skip to content

Darwin Correspondence Project

To Francis Galton   18 December [1875]1

[2 Bryanston Street, London.]

Dec. 18th.

(Home on Monday)

My dear Galton

George has been explaining our differences.—2 I have admitted in new Edit. (before seeing your essay) that perhaps the gemmules are largely multiplied in the reproductive organs; but this does not make me doubt that each unit of the whole system also sends forth its gemmules.3 You will no doubt have thought of following objection to your view, & I shd like to hear what your answer is. If 2 plants are crossed, it often or rather generally happens that every part of stems, leaf, & even to the hairs, & flowers of the hybrid are intermediate in character; & this hybrid will produce by buds millions on millions of other buds all exactly reproducing the intermediate character. I cannot doubt that every unit of the hybrid is hybridised & sends forth hybridised gemmules. Here we have nothing to do with the reproductive organs.— There can hardly be a doubt from what we know, that the same thing would occur with all those animals which are capable of budding & some of them (as the compound Ascidians) are sufficiently complex. & highly organised.4

Yours very sincerely | Ch. Darwin.


The year is established by the relationship between this letter and the letter from Francis Galton, 19 December 1875.
Galton had sent CD proofs of a paper on heredity (see letter from Francis Galton, 5 November 1875), but George Howard Darwin had to explain the differences between Galton’s views and CD’s hypothesis of pangenesis (see n. 3, below) because CD had failed to understand on which points they disagreed (see letter to Francis Galton, 7 November [1875]).
CD’s revised hypothesis of pangenesis was published in Variation 2d ed. 2: 349–99. He postulated that heredity occurred through gemmules (minute granules shed by the different parts of an organism and dispersed throughout its system) that were capable, through either sexual or asexual transmission, of generating new individuals by developing into parts like those from which they were orginally derived. Many gemmules, CD held, were transmitted in a dormant state over several generations before developing in an individual (ibid., p. 374). He referred to the multiplication of gemmules in the reproductive organs in ibid., p. 379. Galton, however, argued that pangenesis accounted only for the transmission of acquired characteristics, and that the inheritance of peculiarities that were ancestral, and that might not be present in the parents, required the existence of gemmules or ‘germs’ that could not have derived from the organs of the parents. This form of heredity, he theorised, depended on the number and variety of germs (what he called the stirp) present in the sexual elements and in buds being greater than the number of organic units of the individual derived from them, and on the capacity of those germs that did not develop in an individual to retain their vitality and potential for development when they became part of the stirp of the next generation. Galton claimed that his theory explained not only how ancestral characteristics could skip generations but also the differences between offspring of the same parents. See Galton 1875b, pp. 81–3 and p. 86.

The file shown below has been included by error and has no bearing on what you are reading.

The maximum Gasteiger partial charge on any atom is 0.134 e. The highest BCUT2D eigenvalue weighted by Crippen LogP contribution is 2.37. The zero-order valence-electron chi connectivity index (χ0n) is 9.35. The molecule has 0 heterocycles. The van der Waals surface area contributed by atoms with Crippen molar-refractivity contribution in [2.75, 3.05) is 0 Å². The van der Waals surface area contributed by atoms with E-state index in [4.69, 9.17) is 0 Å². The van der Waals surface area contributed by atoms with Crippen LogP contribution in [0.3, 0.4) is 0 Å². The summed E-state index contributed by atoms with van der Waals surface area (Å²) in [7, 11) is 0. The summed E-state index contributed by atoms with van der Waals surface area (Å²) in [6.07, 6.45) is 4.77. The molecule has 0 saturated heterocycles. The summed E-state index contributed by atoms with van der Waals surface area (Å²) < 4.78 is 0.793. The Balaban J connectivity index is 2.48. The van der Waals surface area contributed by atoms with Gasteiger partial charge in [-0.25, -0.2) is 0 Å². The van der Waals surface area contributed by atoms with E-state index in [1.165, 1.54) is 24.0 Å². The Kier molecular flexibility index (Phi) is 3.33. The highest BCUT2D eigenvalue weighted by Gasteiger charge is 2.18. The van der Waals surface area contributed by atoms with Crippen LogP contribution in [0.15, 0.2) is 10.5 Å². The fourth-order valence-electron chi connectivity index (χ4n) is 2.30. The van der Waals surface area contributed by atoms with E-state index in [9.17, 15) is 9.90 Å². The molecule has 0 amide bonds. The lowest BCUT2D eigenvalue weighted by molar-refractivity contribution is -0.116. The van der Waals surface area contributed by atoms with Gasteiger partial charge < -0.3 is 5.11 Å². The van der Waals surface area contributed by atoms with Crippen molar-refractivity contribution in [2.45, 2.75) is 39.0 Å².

Compound ascidians (sea squirts) consist of many small individuals forming a colony through asexual reproduction, but they also reproduce sexually. Galton, however, supposed that the more complex an organism, the less likely it would be that all the germs that composed a stirp would congregate in multiple places to allow asexual budding; instead they would be concentrated in the sexual organs (see letter from Francis Galton to G. H. Darwin, 22 December 1875).


Variation 2d ed.: The variation of animals and plants under domestication. By Charles Darwin. 2d edition. 2 vols. London: John Murray. 1875.


Mentions revisions [in Variation, 2d ed.].

Argues with FG’s theory of heredity, defending Pangenesis: "I cannot doubt that every unit of the hybrid is hybridised and sends forth hybridised gemmules."

Letter details

Letter no.
Charles Robert Darwin
Francis Galton
Sent from
London, Bryanston St, 2
Source of text
UCL Library Services, Special Collections (GALTON/1/1/9/5/7/21)
Physical description

Please cite as

Darwin Correspondence Project, “Letter no. 10305,” accessed on 21 November 2019,

Also published in The Correspondence of Charles Darwin, vol. 23